Suspend Your Disbelief

Beyond the Last Page: An Interview with Kirstin Valdez Quade

"I decided to spend that summer writing my way beyond the last page of the story to find out if there might be a novel there."

Interviews |

Beyond the Last Page: An Interview with Kirstin Valdez Quade

Kirstin Valdez Quade talks with Emily Nagin about turning her story “The Five Wounds” into a novel, the process of following new threads in a narrative, and learning from your characters along the way.

It’s Holy Week and Amadeo Padilla is ready to be reborn. Under the mentorship of the stern Tío Tíve, Amadeo will play Jesus in his New Mexico town’s Good Friday procession, a grueling role requiring him to be crucified while his friends and neighbors look on. Amadeo is convinced that this painful rite of passage, granted only to a privileged few, will lead to both personal and spiritual renewal.

Then Amadeo’s fifteen-year-old daughter Angel arrives on his doorstep, a reminder of the past for which Amadeo wishes to be redeemed. Hugely pregnant and fleeing her own mother’s house, Angel announces that she has come to stay with Amadeo and his mother, Yolanda, until her baby is born. But Yolanda, the family’s fulcrum, is uncharacteristically absent, struggling with a terrible secret that she fears will rip her family apart.

Surprising, compelling, and full of complicated warmth, Kirstin Valdez Quade’s novel The Five Wounds (W.W. Norton) is the kind of book that sticks with you long after you put it down. We spoke via email.


Emily Nagin: I was a big fan of your story collection, Night at the Fiestas (W.W. Norton, 2015), which includes a shorter version of The Five Wounds. Can you talk a bit about why you chose this story to expand into something larger? What about it told you it could be a bigger project?

Kirstin Valdez Quade: That’s really kind—thank you! When I finished the story “The Five Wounds,” I felt done with it, and moved onto other stories. After it was first published, my now-editor asked if I’d ever considered extending it into a novel, a suggestion that I declined pretty swiftly. I was working on my collection and was pretty committed to short stories. But two years after it came out, as I was looking through some new half-formed story drafts, deciding what to work on next, I suddenly saw that three of them dealt with essentially the same family dynamics that were in “The Five Wounds.” When I recognized versions of Amadeo, Angel, and Yolanda, I realized that I actually still did have more questions about the characters. One major question was, “What happens the next day? Is Amadeo’s epiphany [at the end of the short story] really enough to make him change?”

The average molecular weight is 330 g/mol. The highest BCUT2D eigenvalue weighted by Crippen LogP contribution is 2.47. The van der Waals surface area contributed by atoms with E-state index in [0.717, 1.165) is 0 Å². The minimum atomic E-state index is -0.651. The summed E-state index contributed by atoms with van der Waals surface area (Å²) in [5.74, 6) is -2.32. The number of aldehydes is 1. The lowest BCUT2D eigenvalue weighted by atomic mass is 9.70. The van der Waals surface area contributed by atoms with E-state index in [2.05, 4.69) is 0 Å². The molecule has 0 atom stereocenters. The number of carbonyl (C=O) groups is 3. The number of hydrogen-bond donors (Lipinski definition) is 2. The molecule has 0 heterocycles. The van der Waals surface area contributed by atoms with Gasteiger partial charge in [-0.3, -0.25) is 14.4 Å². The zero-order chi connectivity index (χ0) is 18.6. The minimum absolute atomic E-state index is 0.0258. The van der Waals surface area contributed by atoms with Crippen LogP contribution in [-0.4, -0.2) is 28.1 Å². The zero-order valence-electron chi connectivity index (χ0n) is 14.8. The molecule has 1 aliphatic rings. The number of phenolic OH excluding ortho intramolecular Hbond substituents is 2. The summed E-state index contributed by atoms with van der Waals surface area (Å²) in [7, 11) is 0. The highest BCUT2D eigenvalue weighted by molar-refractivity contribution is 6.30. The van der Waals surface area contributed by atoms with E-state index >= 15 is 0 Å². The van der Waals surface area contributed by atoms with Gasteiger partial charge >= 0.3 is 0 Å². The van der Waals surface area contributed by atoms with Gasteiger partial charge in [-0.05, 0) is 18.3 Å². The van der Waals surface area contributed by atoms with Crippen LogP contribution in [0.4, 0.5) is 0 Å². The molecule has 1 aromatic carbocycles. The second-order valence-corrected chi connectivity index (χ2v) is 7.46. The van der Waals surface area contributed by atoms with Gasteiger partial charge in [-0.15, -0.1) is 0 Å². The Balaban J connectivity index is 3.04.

I decided to spend that summer writing my way beyond the last page of the story to find out if there might be a novel there. By the end of the summer, I was only more curious about where the characters were headed.

What was the process of growing a short story into a novel like for you?

I really enjoyed exploring Angel and Yolanda’s points of view and discovering who they are. Almost as soon as I started writing in their perspectives, they sprang into being and challenged the versions of themselves I’d known only through Amadeo’s eyes.

The trickiest part for a while was allowing myself to not feel beholden to the original short story. Because “The Five Wounds” had been published in The New Yorker and in an anthology and in my collection and was available online, it took on a kind of permanence. It took a long time for me to realize that I was allowed to break it open and take what was useful for the novel and leave behind the rest. The character Manuel was important for the story, but ended up not being a part of the novel, and some of the central action in the story never happens in the novel.

Now I think of the story and the novel as related but parallel possibilities for these characters. Even the characters themselves feel different to me in the two versions.

I love it when characters surprise you as they grow. Could you talk a little bit more about how Angel and Yolanda changed and challenged your initial ideas about who they were?

In the story, Yolanda exists only in a couple mentions; we learn early on that she’s gone to Las Vegas with her boyfriend, which means Amadeo is on his own when his daughter shows up unannounced. Without his mother to step in to take charge for him, he has to be the adult and answer to Angel’s needs.